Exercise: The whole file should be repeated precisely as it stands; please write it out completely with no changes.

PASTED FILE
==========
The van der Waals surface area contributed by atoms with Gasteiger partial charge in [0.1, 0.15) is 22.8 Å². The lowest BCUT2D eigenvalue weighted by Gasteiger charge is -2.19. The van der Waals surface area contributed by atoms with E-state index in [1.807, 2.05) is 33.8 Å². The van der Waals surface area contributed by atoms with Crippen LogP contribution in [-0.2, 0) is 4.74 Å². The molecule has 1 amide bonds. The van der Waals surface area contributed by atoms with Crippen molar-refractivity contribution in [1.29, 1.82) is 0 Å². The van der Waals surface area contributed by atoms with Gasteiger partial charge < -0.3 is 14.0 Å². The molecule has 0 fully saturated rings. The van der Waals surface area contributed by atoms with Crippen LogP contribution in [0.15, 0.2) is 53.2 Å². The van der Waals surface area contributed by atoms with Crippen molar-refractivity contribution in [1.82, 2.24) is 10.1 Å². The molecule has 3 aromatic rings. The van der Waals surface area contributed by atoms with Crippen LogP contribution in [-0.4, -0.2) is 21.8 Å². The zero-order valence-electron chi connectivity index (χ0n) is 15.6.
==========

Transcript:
The van der Waals surface area contributed by atoms with Gasteiger partial charge in [0.1, 0.15) is 22.8 Å². The lowest BCUT2D eigenvalue weighted by Gasteiger charge is -2.19. The van der Waals surface area contributed by atoms with E-state index in [1.807, 2.05) is 33.8 Å². The van der Waals surface area contributed by atoms with Crippen LogP contribution in [-0.2, 0) is 4.74 Å². The molecule has 1 amide bonds. The van der Waals surface area contributed by atoms with Crippen molar-refractivity contribution in [1.29, 1.82) is 0 Å². The van der Waals surface area contributed by atoms with Gasteiger partial charge < -0.3 is 14.0 Å². The molecule has 0 fully saturated rings. The van der Waals surface area contributed by atoms with Crippen LogP contribution in [0.15, 0.2) is 53.2 Å². The van der Waals surface area contributed by atoms with Crippen molar-refractivity contribution in [1.82, 2.24) is 10.1 Å². The molecule has 3 aromatic rings. The van der Waals surface area contributed by atoms with Crippen LogP contribution in [-0.4, -0.2) is 21.8 Å². The zero-order valence-electron chi connectivity index (χ0n) is 15.6.